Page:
2016-12-30 / Ticket

Final goodbye: Roll call of some who died in 2016

BY BERNARD MCGHEE
The Associated Press


PRINCE IN 1985, David Bowie in 1995, and George Michael in 2008. 
THE ASSOCIATED PRESS PRINCE IN 1985, David Bowie in 1995, and George Michael in 2008. THE ASSOCIATED PRESS Death claimed transcendent political figures in 2016, including Cuba’s revolutionary leader and Thailand’s longtime king, but also took away royals of a different sort: kings of pop music, from Prince and David Bowie to George Michael.

Embracing Soviet-style communism, Fidel Castro, who died in November, overcame imprisonment and exile to become leader of Cuba and defy the power of the United States at every turn during his half-century rule. Perhaps befitting the controversial leader, his death elicited both tears and cheers across the Western Hemisphere.

However, shock, grief and nostalgia greeted the deaths of several giants of pop music. David Bowie, who broke musical boundaries through his musicianship and striking visuals; Prince, who was considered one of the most inventive and influential musicians of modern times; and George Michael, first a teenybopper heartthrob and then a mature solo artist with videos that played up his considerable appeal.

Among the political figures who died in 2016 was the world’s longest reigning monarch: King Bhumibol Adulyadej, who was revered in Thailand as a demigod, a father figure and an anchor of stability through decades of upheaval.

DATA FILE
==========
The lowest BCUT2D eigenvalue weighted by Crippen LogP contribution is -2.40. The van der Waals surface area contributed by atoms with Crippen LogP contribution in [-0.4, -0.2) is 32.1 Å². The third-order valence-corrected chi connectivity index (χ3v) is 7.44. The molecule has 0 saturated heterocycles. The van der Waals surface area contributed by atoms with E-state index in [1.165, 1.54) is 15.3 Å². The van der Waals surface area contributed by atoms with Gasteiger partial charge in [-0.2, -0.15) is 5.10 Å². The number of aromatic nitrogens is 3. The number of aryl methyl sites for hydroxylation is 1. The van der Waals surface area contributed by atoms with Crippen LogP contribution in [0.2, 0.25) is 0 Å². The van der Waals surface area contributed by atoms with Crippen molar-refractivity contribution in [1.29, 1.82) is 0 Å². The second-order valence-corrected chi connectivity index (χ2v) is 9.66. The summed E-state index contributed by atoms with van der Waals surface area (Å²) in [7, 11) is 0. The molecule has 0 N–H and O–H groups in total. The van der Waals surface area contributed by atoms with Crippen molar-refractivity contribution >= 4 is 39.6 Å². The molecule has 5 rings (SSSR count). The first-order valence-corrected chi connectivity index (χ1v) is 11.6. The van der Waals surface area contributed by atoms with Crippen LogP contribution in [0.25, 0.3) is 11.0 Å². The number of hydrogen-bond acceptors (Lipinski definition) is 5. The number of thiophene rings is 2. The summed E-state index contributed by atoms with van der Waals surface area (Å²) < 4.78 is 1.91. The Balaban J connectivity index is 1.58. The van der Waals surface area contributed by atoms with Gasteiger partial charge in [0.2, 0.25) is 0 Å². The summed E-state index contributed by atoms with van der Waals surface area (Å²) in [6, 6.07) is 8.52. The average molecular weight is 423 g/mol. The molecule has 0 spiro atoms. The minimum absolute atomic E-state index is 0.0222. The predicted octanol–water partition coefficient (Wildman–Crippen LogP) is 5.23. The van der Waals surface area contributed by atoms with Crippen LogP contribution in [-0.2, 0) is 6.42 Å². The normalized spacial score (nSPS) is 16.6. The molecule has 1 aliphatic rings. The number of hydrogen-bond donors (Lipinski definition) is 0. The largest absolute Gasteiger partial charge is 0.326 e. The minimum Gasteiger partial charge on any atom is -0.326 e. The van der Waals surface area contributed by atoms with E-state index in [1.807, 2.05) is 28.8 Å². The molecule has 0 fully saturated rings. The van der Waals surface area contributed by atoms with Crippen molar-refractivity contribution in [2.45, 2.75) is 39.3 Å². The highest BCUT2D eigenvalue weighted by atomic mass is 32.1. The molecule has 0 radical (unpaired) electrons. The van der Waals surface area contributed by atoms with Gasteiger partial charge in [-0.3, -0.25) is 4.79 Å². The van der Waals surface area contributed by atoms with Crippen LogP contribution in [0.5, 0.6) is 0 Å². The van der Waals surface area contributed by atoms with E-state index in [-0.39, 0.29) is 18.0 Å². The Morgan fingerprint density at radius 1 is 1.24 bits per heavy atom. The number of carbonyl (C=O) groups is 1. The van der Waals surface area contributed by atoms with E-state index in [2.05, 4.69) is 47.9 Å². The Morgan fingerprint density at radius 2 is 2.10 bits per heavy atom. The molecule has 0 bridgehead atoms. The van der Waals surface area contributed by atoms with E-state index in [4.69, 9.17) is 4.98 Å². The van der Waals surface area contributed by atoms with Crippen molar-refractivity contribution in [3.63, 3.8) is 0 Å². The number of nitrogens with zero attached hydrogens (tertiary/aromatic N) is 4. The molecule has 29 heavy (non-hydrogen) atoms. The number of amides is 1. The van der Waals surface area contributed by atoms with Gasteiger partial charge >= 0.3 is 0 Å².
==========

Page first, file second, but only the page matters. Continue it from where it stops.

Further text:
Artists and entertainers who died in 2016 included author Harper Lee, conductor Pierre Boulez, musicians Leonard Cohen, Merle Haggard, Maurice White, Frank Sinatra Jr. and Phife Dawg, and actors Gene Wilder, Abe Vigoda, Florence Henderson, Carrie Fisher, Alan Rickman, Robert Vaughn, Garry Shandling, Doris Roberts, Alan Thicke, Fyvush Finkel and Anton Yelchin.

Here is a roll call of some of those who died in 2016.

JANUARY

Otis Clay, 73. Hall of fame rhythm and blues artist known as much for his charitable work in Chicago as for his singing. Jan. 8.

David Bowie, 69. Otherworldly musician who broke pop and rock boundaries with his creative musicianship and a genre-spanning persona he christened Ziggy Stardust. Jan. 10.

Alan Rickman, 69. Classically trained British stage star and sensual screen villain in the “Harry Potter” saga and other films. Jan. 14.

Glenn Frey, 67. Rock ‘n’ roll rebel who co-founded the Eagles and with Don Henley formed one of history’s most successful songwriting teams with such hits as “Hotel California” and “Life in the Fast Lane.” Jan. 18.

Abe Vigoda, 94. Actor whose leathery, sad-eyed face made him ideal for playing the over-the-hill detective Phil Fish in the 1970s TV series “Barney Miller” and the doomed Mafia soldier in “The Godfather.” Jan. 26.